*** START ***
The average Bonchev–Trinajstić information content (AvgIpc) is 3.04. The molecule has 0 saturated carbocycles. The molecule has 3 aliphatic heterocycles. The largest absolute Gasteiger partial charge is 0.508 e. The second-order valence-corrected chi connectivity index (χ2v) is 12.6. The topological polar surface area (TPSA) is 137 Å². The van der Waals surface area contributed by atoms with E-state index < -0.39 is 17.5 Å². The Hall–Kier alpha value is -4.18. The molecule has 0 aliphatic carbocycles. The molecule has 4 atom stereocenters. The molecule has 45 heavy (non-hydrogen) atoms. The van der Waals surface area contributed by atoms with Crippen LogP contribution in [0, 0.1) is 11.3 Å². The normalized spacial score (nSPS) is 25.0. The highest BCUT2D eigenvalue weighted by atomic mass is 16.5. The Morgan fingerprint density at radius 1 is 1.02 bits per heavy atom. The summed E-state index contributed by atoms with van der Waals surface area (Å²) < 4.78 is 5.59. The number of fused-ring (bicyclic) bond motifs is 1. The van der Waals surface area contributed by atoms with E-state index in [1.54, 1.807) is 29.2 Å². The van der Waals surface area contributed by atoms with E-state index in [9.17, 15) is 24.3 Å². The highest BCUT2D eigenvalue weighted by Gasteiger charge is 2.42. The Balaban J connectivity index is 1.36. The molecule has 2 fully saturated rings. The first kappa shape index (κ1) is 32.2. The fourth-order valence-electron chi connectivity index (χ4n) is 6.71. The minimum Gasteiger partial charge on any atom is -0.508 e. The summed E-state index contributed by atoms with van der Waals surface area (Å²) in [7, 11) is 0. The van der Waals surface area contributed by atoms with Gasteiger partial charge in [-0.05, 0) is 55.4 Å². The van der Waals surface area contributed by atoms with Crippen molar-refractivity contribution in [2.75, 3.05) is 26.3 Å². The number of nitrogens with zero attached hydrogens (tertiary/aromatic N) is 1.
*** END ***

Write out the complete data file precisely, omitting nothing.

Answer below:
The average Bonchev–Trinajstić information content (AvgIpc) is 3.04. The molecule has 0 saturated carbocycles. The molecule has 3 aliphatic heterocycles. The largest absolute Gasteiger partial charge is 0.508 e. The second-order valence-corrected chi connectivity index (χ2v) is 12.6. The topological polar surface area (TPSA) is 137 Å². The van der Waals surface area contributed by atoms with E-state index < -0.39 is 17.5 Å². The Hall–Kier alpha value is -4.18. The molecule has 0 aliphatic carbocycles. The molecule has 4 atom stereocenters. The molecule has 45 heavy (non-hydrogen) atoms. The van der Waals surface area contributed by atoms with Crippen LogP contribution in [0, 0.1) is 11.3 Å². The normalized spacial score (nSPS) is 25.0. The highest BCUT2D eigenvalue weighted by atomic mass is 16.5. The Morgan fingerprint density at radius 1 is 1.02 bits per heavy atom. The summed E-state index contributed by atoms with van der Waals surface area (Å²) < 4.78 is 5.59. The number of fused-ring (bicyclic) bond motifs is 1. The van der Waals surface area contributed by atoms with E-state index in [1.54, 1.807) is 29.2 Å². The van der Waals surface area contributed by atoms with E-state index in [9.17, 15) is 24.3 Å². The highest BCUT2D eigenvalue weighted by Gasteiger charge is 2.42. The Balaban J connectivity index is 1.36. The molecule has 2 fully saturated rings. The first kappa shape index (κ1) is 32.2. The fourth-order valence-electron chi connectivity index (χ4n) is 6.71. The minimum Gasteiger partial charge on any atom is -0.508 e. The summed E-state index contributed by atoms with van der Waals surface area (Å²) in [7, 11) is 0. The van der Waals surface area contributed by atoms with Gasteiger partial charge in [-0.05, 0) is 55.4 Å². The van der Waals surface area contributed by atoms with Crippen molar-refractivity contribution in [2.75, 3.05) is 26.3 Å². The number of nitrogens with zero attached hydrogens (tertiary/aromatic N) is 1.